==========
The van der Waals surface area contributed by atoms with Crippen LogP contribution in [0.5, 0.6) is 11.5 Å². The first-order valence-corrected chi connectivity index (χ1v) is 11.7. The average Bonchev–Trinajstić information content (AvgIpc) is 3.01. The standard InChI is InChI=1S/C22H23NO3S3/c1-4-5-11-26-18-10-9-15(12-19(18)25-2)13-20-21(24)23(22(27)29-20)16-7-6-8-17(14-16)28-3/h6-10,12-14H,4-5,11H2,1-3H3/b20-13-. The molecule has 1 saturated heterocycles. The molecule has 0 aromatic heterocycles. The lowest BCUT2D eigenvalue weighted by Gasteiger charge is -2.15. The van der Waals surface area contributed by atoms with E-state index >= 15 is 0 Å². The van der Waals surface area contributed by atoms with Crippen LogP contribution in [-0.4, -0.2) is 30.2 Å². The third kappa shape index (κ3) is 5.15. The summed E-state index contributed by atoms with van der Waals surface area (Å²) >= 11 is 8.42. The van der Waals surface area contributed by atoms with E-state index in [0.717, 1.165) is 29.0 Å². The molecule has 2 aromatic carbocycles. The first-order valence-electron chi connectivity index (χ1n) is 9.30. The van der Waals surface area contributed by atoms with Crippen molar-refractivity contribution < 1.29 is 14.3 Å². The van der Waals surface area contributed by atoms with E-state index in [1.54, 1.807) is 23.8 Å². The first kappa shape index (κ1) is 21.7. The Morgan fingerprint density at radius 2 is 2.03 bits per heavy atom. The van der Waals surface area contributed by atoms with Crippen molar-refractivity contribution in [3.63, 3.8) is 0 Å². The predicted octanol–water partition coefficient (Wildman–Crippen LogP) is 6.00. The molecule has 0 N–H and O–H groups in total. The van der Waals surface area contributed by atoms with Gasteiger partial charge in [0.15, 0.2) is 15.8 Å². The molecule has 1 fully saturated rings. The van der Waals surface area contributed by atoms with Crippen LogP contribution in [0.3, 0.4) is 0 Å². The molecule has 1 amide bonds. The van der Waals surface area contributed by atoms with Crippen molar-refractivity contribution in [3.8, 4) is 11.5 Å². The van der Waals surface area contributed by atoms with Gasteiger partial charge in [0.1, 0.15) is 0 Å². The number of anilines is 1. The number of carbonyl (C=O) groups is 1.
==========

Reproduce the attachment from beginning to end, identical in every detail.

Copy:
The van der Waals surface area contributed by atoms with Crippen LogP contribution in [0.5, 0.6) is 11.5 Å². The first-order valence-corrected chi connectivity index (χ1v) is 11.7. The average Bonchev–Trinajstić information content (AvgIpc) is 3.01. The standard InChI is InChI=1S/C22H23NO3S3/c1-4-5-11-26-18-10-9-15(12-19(18)25-2)13-20-21(24)23(22(27)29-20)16-7-6-8-17(14-16)28-3/h6-10,12-14H,4-5,11H2,1-3H3/b20-13-. The molecule has 1 saturated heterocycles. The molecule has 0 aromatic heterocycles. The lowest BCUT2D eigenvalue weighted by Gasteiger charge is -2.15. The van der Waals surface area contributed by atoms with E-state index >= 15 is 0 Å². The van der Waals surface area contributed by atoms with Crippen LogP contribution in [-0.4, -0.2) is 30.2 Å². The third kappa shape index (κ3) is 5.15. The summed E-state index contributed by atoms with van der Waals surface area (Å²) >= 11 is 8.42. The van der Waals surface area contributed by atoms with E-state index in [0.717, 1.165) is 29.0 Å². The molecule has 2 aromatic carbocycles. The first-order valence-electron chi connectivity index (χ1n) is 9.30. The van der Waals surface area contributed by atoms with Crippen molar-refractivity contribution < 1.29 is 14.3 Å². The van der Waals surface area contributed by atoms with E-state index in [1.54, 1.807) is 23.8 Å². The first kappa shape index (κ1) is 21.7. The Morgan fingerprint density at radius 2 is 2.03 bits per heavy atom. The van der Waals surface area contributed by atoms with Crippen molar-refractivity contribution in [3.63, 3.8) is 0 Å². The predicted octanol–water partition coefficient (Wildman–Crippen LogP) is 6.00. The molecule has 0 N–H and O–H groups in total. The van der Waals surface area contributed by atoms with Gasteiger partial charge in [0.15, 0.2) is 15.8 Å². The molecule has 1 fully saturated rings. The van der Waals surface area contributed by atoms with Crippen LogP contribution in [0.3, 0.4) is 0 Å². The molecule has 1 amide bonds. The van der Waals surface area contributed by atoms with Crippen molar-refractivity contribution in [3.8, 4) is 11.5 Å². The van der Waals surface area contributed by atoms with Gasteiger partial charge in [0.1, 0.15) is 0 Å². The number of anilines is 1. The number of carbonyl (C=O) groups is 1.